In an astutely selected survey exhibition organised by Wellington City Gallery (New Zealand) and now at Sydney’s Museum of Contemporary Art, Trockel’s interest in the parallel between gender stereotyping and household hygiene is continued in a series of wise and witty works spanning the artist’s professional career of 10 years. For Australian contemporary art audiences, the exhibition throws new light on those Biennale brooms, revealing a complex multitude of interpretations beyond the obvious feminist art pun. Their ordered placement against the white wall parody the Western tendency to prioritise rationality over instinct; to identify, label and classify physical and psychological phenomena—a process that inherently undermines the value of spiritual and instinctive responses usually associated with the feminine consciousness.

Often taking ready-made objects as their constructive starting point, her “pieces” (they deliberately slip through the categories of painting, sculpture, even installation) juxtapose domestic icons with sociological and scientific systems of classification. Though the tools of the trade differ, it is a philosophical approach shared by the Australian conceptual artist Robert Macpherson, who juxtaposes everyday objects with equally obscure systems of coding, usually herpetological classification (the location and naming of frog species) and, more recently, vernacular farm-produce signage.

For both artists, it is the slippage zone between self and system that is of interest.

At last year’s Venice Biennale, a large orange woollen rug installed on the wall of the Cordiere was alternately praised and dismissed as an ironic comment on the cool sterility of minimalist painting, a feminising of the minimalist aesthetic, an object, of tactile seduction but cerebral vacuity. Rosemarie Trockel also made a large woollen orange rug last year, but it’s on the floor where rugs belong and smoothly vacuumed, the pinnacle of domestic order. On the wall next to it are two hot-plate “paintings”, black spots on fields of gleaming white, fields of enamelled steel, taking the mickey out of modernism by extending the domestic parallel down the vacuumed hall and into the kitchen, the traditional hub of female activity. (The only food Trockel ever serves up, however, is masticated chewing gum, which she presents to friends, cast in silver and ceremoniously mounted on jewellery display cushions.)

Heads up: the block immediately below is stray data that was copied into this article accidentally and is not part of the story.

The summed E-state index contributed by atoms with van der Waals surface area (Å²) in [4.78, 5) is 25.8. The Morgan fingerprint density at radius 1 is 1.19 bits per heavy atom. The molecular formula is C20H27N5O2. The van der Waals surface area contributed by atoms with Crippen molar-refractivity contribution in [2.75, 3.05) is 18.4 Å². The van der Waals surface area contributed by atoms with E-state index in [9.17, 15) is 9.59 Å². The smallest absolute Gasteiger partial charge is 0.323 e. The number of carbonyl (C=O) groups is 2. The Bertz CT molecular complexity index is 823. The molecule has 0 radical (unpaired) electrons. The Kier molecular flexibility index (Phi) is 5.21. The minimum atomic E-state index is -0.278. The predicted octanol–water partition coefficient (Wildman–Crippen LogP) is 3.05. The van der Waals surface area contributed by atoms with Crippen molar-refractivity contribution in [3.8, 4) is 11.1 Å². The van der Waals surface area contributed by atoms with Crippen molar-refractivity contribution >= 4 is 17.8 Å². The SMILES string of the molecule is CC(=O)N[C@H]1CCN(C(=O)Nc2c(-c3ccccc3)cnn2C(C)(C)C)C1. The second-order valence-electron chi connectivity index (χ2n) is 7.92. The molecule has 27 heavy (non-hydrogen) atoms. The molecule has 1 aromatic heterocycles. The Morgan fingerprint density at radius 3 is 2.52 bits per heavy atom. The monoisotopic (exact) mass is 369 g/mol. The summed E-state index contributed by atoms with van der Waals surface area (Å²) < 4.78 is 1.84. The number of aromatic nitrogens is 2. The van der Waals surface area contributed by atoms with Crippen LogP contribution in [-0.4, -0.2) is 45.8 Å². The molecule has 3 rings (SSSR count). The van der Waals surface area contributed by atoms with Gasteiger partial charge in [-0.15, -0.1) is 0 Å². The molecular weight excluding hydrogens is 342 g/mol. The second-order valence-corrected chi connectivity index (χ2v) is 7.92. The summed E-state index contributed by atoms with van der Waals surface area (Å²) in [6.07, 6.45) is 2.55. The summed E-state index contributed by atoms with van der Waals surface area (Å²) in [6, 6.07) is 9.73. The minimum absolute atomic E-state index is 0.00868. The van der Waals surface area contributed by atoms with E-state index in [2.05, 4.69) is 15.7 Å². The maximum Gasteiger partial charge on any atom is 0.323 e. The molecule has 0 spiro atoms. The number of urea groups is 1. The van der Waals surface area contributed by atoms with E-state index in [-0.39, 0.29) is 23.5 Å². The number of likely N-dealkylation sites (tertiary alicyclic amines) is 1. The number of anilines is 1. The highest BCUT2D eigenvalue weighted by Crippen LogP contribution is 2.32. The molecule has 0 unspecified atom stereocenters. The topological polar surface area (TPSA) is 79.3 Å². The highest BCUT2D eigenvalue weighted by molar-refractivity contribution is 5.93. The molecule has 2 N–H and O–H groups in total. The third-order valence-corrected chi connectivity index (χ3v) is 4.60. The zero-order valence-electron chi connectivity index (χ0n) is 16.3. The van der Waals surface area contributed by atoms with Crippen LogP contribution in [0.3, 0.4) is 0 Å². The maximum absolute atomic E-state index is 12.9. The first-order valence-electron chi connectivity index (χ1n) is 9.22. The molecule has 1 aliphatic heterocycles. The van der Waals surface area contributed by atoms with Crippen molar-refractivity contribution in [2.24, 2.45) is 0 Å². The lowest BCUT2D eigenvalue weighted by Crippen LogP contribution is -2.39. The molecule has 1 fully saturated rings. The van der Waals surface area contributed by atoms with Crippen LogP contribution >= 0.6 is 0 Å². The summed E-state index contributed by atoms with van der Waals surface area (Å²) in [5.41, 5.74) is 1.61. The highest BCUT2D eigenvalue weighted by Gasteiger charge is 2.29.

The stove-top pictures are clever, funny, frightening intersections between art and life. From a distance they resemble modern, “neo-geo” abstractions, the type that shot a number of young painters to fame in the early 1980s. Trockel has parodied their limited aesthetic achievements, stripped them of any ideological glamour and made the surfaces shimmer with a virginal austerity, all without putting a foot out of the kitchen. It is the modern housewife’s response to Duchamp’s porcelain urinal that caused such an uproar three generations ago.

Her studies in religion and mathematics, undertaken before attending art school, are evident in the quasi-spirituality of the hovering hot-plates, reminding us that cooking is fundamentally a process of calculation and inspiration.